Many hotels won't come back from coronavirus shutdowns, but the downturn in travel won't last forever. It is a shrewd business strategy to plan for future growth, if you can stomach the short-term occupancy meltdown.
Coronavirus shutdowns can be a chance to recalibrate and accelerate new hospitality business strategies.
Travel restrictions and cratered demand shuttered hotels across the U.S. beginning in mid-March. But if operators can move beyond suspended operations and tanked revenue, the shutdowns can also present opportunities.
The chief executives of timeshare company Wyndham Destinations and extended stay brand AKA Hotel Residences, in separate interviews with Skift, both said they used the downturn in travel to plan for future growth coming out of what is expected to be the worst year on record for the global travel industry.
“Amid all the craziness going on, I think it’s going to be three giant steps forward for the AKA brand,” said Larry Korman, president of AKA Hotel Residences. “Our time has come.”
AKA’s upscale properties, in markets like New York City and London, are designed for travelers looking for a week to month-long stay. Of the 12 hotels in the company’s portfolio, the three that temporarily closed were properties that focused more on nightly stays compared to longer reservations, Korman said.
The extended stay sector has been the strongest-performing hotel sector for the duration of the coronavirus crisis. Extended Stay America, which didn’t have to close hotels when so many other hotel companies did, even attracted investments from Blackstone and Starwood Capital Group due to its strength amid the pandemic.
Korman anticipates travelers will look for more extended stay or serviced residence options coming out of the downturn as a way to have greater control over their accommodations. If he’s right, that could be a boon for AKA.
“A serviced residence or extended stay model has more consistency, more continuity. There is less cost associated with it,” Korman said. “I think partners and operators are looking to give up some of the high highs to avoid the low lows.”
The company focused on deep cleaning its properties during the downturn in travel and rolling out, like many major hotel brands, a heightened health and cleaning standard.
But the company also plans to make a play on hotel operators and buyers. AKA’s focus on longer stays means fewer guest turnarounds and cleanings, which cuts down on cost.
It may seem difficult to imagine growth the same week analysts estimate as much as 20 percent of New York City’s hotel supply could permanently close from coronavirus downturns in travel, as the Wall Street Journal reported. But Korman estimates there is plenty of capital waiting to get into a reimagined hospitality industry.
“I think there are going to be a lot of hotels that go up for sale, and there is a lot of money on the sidelines,” he said. “People are going to buy those and want to partner with someone who can mitigate their risk,” he said.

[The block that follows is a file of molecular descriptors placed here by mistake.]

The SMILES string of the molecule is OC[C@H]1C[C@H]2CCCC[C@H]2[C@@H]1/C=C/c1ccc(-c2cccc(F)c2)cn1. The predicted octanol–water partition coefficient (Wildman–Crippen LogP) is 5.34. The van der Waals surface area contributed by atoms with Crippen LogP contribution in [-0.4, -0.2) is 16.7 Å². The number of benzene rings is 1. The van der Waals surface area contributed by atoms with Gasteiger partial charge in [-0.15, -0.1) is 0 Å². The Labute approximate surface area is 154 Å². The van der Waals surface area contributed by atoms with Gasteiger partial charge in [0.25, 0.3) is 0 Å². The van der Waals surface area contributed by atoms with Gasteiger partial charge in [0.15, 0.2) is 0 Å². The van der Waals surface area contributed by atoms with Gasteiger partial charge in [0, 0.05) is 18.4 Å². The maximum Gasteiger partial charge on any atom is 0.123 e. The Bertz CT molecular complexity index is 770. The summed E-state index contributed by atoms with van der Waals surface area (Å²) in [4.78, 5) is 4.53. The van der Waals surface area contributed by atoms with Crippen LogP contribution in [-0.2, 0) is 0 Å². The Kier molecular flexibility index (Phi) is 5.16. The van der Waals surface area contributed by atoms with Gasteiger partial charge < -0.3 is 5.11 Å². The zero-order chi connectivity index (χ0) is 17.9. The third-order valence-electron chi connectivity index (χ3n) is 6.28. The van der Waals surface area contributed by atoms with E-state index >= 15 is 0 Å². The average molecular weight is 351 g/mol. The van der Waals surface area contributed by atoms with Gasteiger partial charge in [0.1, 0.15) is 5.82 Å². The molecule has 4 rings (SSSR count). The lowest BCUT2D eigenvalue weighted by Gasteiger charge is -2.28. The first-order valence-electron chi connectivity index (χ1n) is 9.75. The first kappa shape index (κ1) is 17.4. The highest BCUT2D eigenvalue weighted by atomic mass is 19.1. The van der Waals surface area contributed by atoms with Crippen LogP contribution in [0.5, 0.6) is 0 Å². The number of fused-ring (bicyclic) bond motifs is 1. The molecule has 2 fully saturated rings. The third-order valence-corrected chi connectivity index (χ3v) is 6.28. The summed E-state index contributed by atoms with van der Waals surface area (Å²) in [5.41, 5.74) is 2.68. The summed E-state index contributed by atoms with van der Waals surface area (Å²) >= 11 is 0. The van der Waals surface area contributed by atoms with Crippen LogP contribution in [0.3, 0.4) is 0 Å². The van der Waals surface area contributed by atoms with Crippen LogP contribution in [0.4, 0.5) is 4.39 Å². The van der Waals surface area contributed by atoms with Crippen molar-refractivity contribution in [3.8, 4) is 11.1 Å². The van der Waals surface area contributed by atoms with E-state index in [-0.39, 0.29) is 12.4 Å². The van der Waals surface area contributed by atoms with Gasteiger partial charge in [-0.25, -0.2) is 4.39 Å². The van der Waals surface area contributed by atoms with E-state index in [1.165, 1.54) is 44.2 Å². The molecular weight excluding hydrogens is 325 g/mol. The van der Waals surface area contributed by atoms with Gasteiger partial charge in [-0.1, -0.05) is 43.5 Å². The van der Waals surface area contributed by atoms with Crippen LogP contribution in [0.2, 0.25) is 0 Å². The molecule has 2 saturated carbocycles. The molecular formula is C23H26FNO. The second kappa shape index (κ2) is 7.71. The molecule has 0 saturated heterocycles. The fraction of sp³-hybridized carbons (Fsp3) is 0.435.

The New Timeshare Traveler
The early recovery trends in travel should be good news for Wyndham Destinations.
Drive-to, leisure destinations are expected to return before business and fly-to markets. Beach markets like Myrtle Beach, South Carolina, have posted some of the highest U.S. occupancy rates during the recovery from April lows.
The 230 timeshare resorts in the Wyndham Destinations global portfolio focus on many of these travel segments, the company’s CEO Michael Brown said.
Wyndham Destinations spends about $250 million annually on its portfolio, and the company already sees growth opportunities. Vacation ownership and exchange, or timeshare, companies enable flexible arrangements where owners can purchase points to use at resorts around the world.
“When people have been home over the last 90 days waiting to go on vacation, they’re not waiting to go for their two-bedroom unit in Naples in October,” Brown said. “They’re sitting on a currency that says, ‘As soon as I can travel, I can use my Wyndham Rewards points to go.”
Wyndham Destinations suspended operations at its entire resort portfolio due to coronavirus and began to reopen primarily in Sun Belt markets in late May. But the company used the shutdown to accelerate a digitization push that moves check-in out of the lobby onto the front curb from one’s car.
Wyndham Resorts is also giving owners digital wristbands to enable contactless entry to all amenities at a property, among other heightened health and safety standards.
“We recently celebrated our two-year anniversary, and I think we have innovated and made more actual changes in last 90 days than we have in the last two years,” Brown said with a laugh.
Brown expects June to be a “transition month” for business, as the entire portfolio begins to reopen. A summer of 80 to 90 percent occupancy isn’t out of the question, either. Based on how reopened properties in South Carolina and Florida beach markets have performed, he also anticipates occupancy beginning in July through the end of 2020 to be similar to the second half of 2019.
But reopening is only one part of Brown’s job. He is also looking to the future.
More than 20 percent of Wyndham Destinations owners are millennials and prefer urban destinations, Brown said. Empty nesters are also looking for city experiences.
Wyndham Destinations has opened properties in Austin, Portland, and Nashville. The pandemic isn’t changing the company’s rollout strategy for further urban resorts.
“All of those macro trends and the way this industry has evolved, where the branded companies have doubled their market share since the Great Recession, is why [the] timeshare [sector], post-Covid 19, is going to have tailwinds behind it,” Brown said.
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Photo credit: The leaders of Wyndham Destinations and AKA Hotel Residences (AKA Beverly Hills, pictured) think coronavirus shutdowns could spur growth strategies. AKA Hotel Residences